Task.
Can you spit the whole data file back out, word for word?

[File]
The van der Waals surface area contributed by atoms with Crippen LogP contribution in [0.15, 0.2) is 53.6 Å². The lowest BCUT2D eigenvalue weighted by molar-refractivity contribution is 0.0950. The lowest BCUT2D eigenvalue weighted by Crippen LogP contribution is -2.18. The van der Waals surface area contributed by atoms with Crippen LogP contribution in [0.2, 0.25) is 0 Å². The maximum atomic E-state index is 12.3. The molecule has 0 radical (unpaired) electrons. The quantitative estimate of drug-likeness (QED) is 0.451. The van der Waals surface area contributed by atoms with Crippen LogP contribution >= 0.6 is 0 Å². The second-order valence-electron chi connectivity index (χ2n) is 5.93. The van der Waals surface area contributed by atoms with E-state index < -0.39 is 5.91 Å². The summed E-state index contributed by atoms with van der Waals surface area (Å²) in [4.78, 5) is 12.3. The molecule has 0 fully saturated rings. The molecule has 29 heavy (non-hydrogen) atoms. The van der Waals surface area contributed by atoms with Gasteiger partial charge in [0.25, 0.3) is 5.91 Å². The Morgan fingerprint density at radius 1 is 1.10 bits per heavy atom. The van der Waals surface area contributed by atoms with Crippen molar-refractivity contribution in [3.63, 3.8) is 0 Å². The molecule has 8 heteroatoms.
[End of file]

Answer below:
The van der Waals surface area contributed by atoms with Crippen LogP contribution in [0.15, 0.2) is 53.6 Å². The lowest BCUT2D eigenvalue weighted by molar-refractivity contribution is 0.0950. The lowest BCUT2D eigenvalue weighted by Crippen LogP contribution is -2.18. The van der Waals surface area contributed by atoms with Crippen LogP contribution in [0.2, 0.25) is 0 Å². The maximum atomic E-state index is 12.3. The molecule has 0 radical (unpaired) electrons. The quantitative estimate of drug-likeness (QED) is 0.451. The van der Waals surface area contributed by atoms with Crippen LogP contribution >= 0.6 is 0 Å². The second-order valence-electron chi connectivity index (χ2n) is 5.93. The van der Waals surface area contributed by atoms with E-state index < -0.39 is 5.91 Å². The summed E-state index contributed by atoms with van der Waals surface area (Å²) in [4.78, 5) is 12.3. The molecule has 0 fully saturated rings. The molecule has 29 heavy (non-hydrogen) atoms. The van der Waals surface area contributed by atoms with Gasteiger partial charge in [0.25, 0.3) is 5.91 Å². The Morgan fingerprint density at radius 1 is 1.10 bits per heavy atom. The van der Waals surface area contributed by atoms with Crippen molar-refractivity contribution in [3.63, 3.8) is 0 Å². The molecule has 8 heteroatoms.